ADR Training course by Don Hunter Training Services Ltd


The 2008 International Maritime Dangerous Goods (IMDG) Code, contains a requirement for the training of all shore side staff connected with the shipping of dangerous goods consignments

Use of the Code

Although the informationc contained in the IMDG Code is primarily directed at the mariner, the provision (rules) may affect industries and services from the manufacturer to the consumer

Manufacturers, packers and shippers should be guided by the advice given for terminology, packaging and labelling

Feeder services, such as road, rail and harbour craft may need to adopt, or at least recognise, the provisions in respect of classification and labelling

Port Authorities may use the information in the code to effect suitable segregation within loading and discharge areas

All ships, irrespective of type and size, carrying substances, materials or articles identified in the code as marine pollutants are subject to the provisions of the code


Shipping dangerous goods is not difficult provided the rules in the International Maritime Dangerous Goods (IMDG) Code and the booking procedures of the shipping line are understood and followed.  If you understand what information the ship requires, and why, and communicate well with the shipping line, either directly or through a freight forwarder, you should not have any problems.  However, shippers will need to understand that the IMDG Code rules are there for good reasons, and shipping lines cannot accept non-compliance with the IMDG Code as it puts the lives of their mariners, their vessels and cargo at risk and shippers incur the risk of prosecution by enforcement agencies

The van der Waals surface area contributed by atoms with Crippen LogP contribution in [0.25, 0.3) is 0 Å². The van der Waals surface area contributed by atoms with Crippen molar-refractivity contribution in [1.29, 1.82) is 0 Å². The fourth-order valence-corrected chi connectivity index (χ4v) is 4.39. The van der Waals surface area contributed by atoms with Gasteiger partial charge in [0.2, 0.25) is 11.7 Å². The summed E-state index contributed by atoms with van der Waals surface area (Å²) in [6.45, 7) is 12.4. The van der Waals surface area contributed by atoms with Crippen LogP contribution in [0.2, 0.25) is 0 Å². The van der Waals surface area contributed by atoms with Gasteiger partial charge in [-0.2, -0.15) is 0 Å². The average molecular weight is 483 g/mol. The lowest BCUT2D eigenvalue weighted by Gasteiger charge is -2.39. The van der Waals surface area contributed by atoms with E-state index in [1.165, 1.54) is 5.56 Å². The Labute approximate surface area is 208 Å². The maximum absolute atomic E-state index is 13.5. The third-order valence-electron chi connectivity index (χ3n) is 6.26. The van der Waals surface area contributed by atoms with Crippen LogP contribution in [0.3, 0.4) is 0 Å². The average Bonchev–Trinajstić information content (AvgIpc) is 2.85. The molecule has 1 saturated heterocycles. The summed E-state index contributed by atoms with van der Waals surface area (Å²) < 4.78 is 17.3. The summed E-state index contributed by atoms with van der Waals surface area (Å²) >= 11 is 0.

There have been a worrying number of incidents involving dangerous goods that have occurred because the rules were not followed.  Any person who presents or carries dangerous goods that do not comply with the IMDG Code puts ships and the lives of mariners at risk, and puts himself at risk of prosecution by the national maritime authorities and of private prosecution, and risk heavy fines, loss of cargo and negative corporate publicity

Course Content

The three-day course gives the students a thorough understanding of the practical requirements of the Code in relation to classification, packaging, marking, labelling, documentation, container and vehicle packing and vessel stowage

This is designed for those who may be directly responsible for the practical details

Training is available in both our Ipswich and Great Yarmouth sites.

The outline Program for the three-day course is:


Part 1 - General & The UN System General layout of the Code

Part 2 - Classification

Part 3 - Dangerous Goods List, Special provisions, Limited & Excepted quantities, Supplement

Part 4 - Packing and Tank provisions

Part 5 - Consignment procedures

Part 6 - Construction and testing of Packagings, IBCs & Portable tanks

Part 7 - Transport operations

The study involves a thorough understanding of the nature of dangerous goods generally, and how they are classified, and identified under the United Nations system. Then how the packaging is chosen for the particular material, using UN specification packaging in almost every case, and how the packages are marked and labelled. Finally, how the consignment must be accompanied by a Shippers Declaration, which describes the dangerous goods and certifies that they have been prepared in accordance with the IMDG Code

The study is based mostly on the text of the Regulations themselves. Each student must therefore have a copy of the current Regulations to work from, these are re-issued bi-annually, and students can either bring their own copy to the course, or by purchasing a copy from us at cost

There are comprehensive written exercises at the end of each section. However, the course is intensive, and students must be prepared to undertake a little additional revision work overnight

In addition, students receive a folder covering the key point of the IMDG Code for ease of navigation